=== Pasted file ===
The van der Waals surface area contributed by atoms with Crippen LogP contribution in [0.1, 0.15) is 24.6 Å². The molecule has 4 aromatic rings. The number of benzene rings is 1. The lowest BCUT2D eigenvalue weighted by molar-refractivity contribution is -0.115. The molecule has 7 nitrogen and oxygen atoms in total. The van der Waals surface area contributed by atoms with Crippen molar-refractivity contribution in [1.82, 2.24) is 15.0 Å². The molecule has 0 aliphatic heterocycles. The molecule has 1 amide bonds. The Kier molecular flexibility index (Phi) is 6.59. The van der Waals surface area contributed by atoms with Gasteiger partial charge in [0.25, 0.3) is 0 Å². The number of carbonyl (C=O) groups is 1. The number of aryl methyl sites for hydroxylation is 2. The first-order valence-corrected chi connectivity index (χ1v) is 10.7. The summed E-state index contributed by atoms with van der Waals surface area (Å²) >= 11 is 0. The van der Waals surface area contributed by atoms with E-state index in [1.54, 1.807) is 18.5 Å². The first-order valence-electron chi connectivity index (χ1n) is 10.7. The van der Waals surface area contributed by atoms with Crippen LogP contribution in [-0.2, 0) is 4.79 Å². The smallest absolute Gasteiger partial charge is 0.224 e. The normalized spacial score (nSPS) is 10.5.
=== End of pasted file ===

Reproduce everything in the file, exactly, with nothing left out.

The van der Waals surface area contributed by atoms with Crippen LogP contribution in [0.1, 0.15) is 24.6 Å². The molecule has 4 aromatic rings. The number of benzene rings is 1. The lowest BCUT2D eigenvalue weighted by molar-refractivity contribution is -0.115. The molecule has 7 nitrogen and oxygen atoms in total. The van der Waals surface area contributed by atoms with Crippen molar-refractivity contribution in [1.82, 2.24) is 15.0 Å². The molecule has 0 aliphatic heterocycles. The molecule has 1 amide bonds. The Kier molecular flexibility index (Phi) is 6.59. The van der Waals surface area contributed by atoms with Gasteiger partial charge in [0.25, 0.3) is 0 Å². The number of carbonyl (C=O) groups is 1. The number of aryl methyl sites for hydroxylation is 2. The first-order valence-corrected chi connectivity index (χ1v) is 10.7. The summed E-state index contributed by atoms with van der Waals surface area (Å²) >= 11 is 0. The van der Waals surface area contributed by atoms with E-state index in [1.54, 1.807) is 18.5 Å². The first-order valence-electron chi connectivity index (χ1n) is 10.7. The van der Waals surface area contributed by atoms with Crippen LogP contribution in [-0.2, 0) is 4.79 Å². The smallest absolute Gasteiger partial charge is 0.224 e. The normalized spacial score (nSPS) is 10.5.